Presentation on theme: "Soils – Nebraska’s Envirothon William C. (Chuck) Markley Resource Soil Scientist – North Platte, NE."— Presentation transcript:
Soils – Nebraska’s Envirothon William C. (Chuck) Markley Resource Soil Scientist – North Platte, NE
Soil = Sand: That mineral part of a soil that you can feel as “gritty” Silt: That mineral part of a soil that is powdery when dry and slick when wet Clay: That mineral part of a soil too small to be seen without a microscope, but gives the soil a sticky feel— when wet; and to become brick hard when dry. + Organic Matter: The non-mineral part of a soil that gives it dark color, aggregate strength and fertility
Physical Properties Texture: Percent of sand, silt and clay. (see textural triangle to make a list of textures) Structure: The form or shape of the individual soil aggregates or “peds” –this property is directly related to the aging process within the profile Aggregation: Created by the weathering process, pedoturbation by roots, insects & freeze-thaw; & from coatings from organic matter decomposition Consistence: Resistance of aggregates to rupture from applied stress & degree of cohesion/ adhesion Bulk Density: How tightly the soil particles are packed together (Increased B.D. slows H2O percolation) Soil Color: Shades of tan, brown, black, white, gray, red, or blue(green) Available Water Capacity: Total field capacity (saturation) minus non-available high-tension water held by the soil particles (sands—least AWC; silt loams—greatest AWC)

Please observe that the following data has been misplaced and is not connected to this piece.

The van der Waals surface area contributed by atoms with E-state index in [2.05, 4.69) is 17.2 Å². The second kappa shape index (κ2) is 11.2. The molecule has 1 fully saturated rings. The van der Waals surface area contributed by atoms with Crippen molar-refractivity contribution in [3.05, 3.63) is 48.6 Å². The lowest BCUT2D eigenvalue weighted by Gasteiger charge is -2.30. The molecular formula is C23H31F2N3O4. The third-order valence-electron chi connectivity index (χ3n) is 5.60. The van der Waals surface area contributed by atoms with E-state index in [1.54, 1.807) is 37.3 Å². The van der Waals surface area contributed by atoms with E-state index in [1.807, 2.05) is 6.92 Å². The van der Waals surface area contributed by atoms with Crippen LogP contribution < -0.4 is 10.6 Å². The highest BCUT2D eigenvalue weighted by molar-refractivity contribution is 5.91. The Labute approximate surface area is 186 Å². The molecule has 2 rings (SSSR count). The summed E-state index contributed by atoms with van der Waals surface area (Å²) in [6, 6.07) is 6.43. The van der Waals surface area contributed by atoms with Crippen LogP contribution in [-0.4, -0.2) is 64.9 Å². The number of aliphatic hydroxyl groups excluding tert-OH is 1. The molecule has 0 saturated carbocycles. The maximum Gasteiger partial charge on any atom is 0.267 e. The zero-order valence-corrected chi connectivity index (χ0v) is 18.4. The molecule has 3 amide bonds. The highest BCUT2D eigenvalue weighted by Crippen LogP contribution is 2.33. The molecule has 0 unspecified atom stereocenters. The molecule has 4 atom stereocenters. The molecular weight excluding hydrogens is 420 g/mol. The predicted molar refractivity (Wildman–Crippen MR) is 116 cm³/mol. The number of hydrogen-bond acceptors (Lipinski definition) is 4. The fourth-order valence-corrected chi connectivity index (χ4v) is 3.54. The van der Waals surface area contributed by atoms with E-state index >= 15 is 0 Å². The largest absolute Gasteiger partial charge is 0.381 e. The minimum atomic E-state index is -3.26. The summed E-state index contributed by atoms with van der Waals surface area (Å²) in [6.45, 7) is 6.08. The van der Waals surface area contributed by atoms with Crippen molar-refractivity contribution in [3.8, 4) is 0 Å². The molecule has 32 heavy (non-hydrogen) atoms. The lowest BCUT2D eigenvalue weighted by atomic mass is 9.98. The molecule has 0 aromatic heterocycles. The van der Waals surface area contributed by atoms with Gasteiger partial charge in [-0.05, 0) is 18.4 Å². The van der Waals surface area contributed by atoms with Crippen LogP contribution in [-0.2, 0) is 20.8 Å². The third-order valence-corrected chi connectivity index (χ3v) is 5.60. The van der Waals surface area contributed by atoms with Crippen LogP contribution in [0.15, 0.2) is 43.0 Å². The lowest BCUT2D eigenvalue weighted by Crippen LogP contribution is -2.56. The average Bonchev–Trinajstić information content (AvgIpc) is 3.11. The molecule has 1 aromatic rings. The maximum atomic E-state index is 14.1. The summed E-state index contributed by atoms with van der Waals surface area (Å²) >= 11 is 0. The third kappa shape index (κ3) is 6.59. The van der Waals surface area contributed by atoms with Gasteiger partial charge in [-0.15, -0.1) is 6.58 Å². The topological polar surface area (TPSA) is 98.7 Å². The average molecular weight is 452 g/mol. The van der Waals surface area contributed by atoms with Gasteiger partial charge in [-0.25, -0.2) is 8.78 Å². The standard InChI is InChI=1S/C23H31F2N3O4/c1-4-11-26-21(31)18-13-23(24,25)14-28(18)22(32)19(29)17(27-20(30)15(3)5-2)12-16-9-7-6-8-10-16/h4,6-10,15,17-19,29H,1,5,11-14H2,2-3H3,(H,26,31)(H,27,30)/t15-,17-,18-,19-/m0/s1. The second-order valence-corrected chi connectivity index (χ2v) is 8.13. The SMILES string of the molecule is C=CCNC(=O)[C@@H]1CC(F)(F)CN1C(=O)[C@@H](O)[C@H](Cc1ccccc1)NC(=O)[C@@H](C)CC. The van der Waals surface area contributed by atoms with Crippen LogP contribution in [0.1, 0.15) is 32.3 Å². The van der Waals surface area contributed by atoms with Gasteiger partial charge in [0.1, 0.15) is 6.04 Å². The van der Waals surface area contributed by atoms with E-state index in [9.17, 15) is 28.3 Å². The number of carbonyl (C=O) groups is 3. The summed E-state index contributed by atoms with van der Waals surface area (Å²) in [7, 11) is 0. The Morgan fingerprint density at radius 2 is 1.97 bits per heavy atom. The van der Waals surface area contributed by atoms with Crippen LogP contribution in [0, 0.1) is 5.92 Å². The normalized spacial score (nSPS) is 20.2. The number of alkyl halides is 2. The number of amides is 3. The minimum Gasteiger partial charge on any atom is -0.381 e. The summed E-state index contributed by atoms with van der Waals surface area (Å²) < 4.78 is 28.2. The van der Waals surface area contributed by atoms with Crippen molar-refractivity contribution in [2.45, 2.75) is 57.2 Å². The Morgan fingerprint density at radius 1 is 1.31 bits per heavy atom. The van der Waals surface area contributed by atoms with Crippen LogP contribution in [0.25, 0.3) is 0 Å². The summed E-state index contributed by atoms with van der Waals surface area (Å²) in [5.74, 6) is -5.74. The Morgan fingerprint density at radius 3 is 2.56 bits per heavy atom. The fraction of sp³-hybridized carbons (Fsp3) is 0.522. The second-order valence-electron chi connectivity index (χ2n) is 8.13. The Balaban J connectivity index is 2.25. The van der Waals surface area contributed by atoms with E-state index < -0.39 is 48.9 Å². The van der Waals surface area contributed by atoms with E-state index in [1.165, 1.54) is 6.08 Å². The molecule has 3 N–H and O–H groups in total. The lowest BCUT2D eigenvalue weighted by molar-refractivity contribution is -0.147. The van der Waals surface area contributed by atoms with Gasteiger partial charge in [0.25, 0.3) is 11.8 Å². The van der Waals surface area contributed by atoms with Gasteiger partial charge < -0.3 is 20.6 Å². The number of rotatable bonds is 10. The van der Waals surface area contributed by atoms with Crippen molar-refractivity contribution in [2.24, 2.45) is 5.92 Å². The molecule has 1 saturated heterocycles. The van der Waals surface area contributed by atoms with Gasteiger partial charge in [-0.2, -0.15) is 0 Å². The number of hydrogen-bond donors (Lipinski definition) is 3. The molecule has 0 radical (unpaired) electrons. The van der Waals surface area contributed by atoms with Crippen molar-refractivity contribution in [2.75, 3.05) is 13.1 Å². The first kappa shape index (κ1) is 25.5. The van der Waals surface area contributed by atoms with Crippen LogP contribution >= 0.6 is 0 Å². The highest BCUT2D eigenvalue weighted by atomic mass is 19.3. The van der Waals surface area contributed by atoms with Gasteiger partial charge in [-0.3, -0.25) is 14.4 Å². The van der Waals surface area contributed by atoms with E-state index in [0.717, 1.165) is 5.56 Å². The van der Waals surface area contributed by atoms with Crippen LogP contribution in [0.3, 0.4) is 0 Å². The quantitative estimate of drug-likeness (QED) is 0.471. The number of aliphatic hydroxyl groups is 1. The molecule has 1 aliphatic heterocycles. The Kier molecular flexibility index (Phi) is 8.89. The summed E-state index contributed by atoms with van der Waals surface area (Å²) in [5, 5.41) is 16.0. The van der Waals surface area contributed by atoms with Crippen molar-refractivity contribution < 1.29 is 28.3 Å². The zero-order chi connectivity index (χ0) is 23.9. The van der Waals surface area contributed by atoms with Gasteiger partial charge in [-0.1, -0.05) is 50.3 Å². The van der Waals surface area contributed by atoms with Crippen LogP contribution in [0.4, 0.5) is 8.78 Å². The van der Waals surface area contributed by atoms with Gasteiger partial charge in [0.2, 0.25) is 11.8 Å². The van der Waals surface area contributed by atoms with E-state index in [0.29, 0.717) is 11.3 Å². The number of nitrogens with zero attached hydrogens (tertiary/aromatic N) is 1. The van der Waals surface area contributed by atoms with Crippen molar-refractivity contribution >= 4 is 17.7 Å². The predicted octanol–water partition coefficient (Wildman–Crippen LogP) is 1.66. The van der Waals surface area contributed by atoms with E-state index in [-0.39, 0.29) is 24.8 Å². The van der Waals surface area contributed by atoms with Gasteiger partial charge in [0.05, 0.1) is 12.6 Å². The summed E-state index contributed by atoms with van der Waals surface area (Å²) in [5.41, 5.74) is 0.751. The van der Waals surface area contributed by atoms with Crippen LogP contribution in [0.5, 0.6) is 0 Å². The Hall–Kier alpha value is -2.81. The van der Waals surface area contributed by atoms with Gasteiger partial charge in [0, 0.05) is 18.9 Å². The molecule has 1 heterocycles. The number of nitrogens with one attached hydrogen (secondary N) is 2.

Consistence Loose, blowing fine sand (lost during a single wind storm)
This was a germinated field of wheat! This guy lost some soil and some wheat because he didn’t understand soil consistence, but a neighbor’s field a few miles away caused a major crash on I-80 during this same storm: People died!
Soil Properties—Bulk Density Things that increase Soil Bulk Density: Tillage (disking/plowing): a dense pan forms underneath the coulters and shears after repeated tillage operations Wheel/hoof/pedestrian traffic: the weight of traffic over the soil can compress or completely crush the soil aggregates to a depth of as much as 24 inches (combines/grain carts) Natural Settling: following a disturbance (loss of excessive macro-pores) Liquid Compaction: used in building dams—can obtain up to 95% compaction in conjunction with mechanical compaction Any time soil is disturbed (whatever it is) when very moist or wet. (Dry soil is much less susceptible to compaction.)
Soil Properties—Color Tans: Normal color of fresh parent material in most Nebraska soils [exceptions: sandstones and shales] Dark browns: Surface color of grassland soils: (humic acids from decomposed O.M. cause the darkening of surface soils) Black: Wet soils, (usually high in O.M. like on floodplains) White: Washed Quartzitic sands; very high calcium carbonates and/or bicarbonate of soda coat soil peds with whitish coatings Gray: Wetness (also parent material color—shales); high calcium + wetness Red: Oxidized iron (rust stains) from intermittent reduction and saturation; (also parent material color—sandstones) Blue, Blue-green: Prolonged inundation/saturation—iron and other metals are reduced producing the blue or blue-green color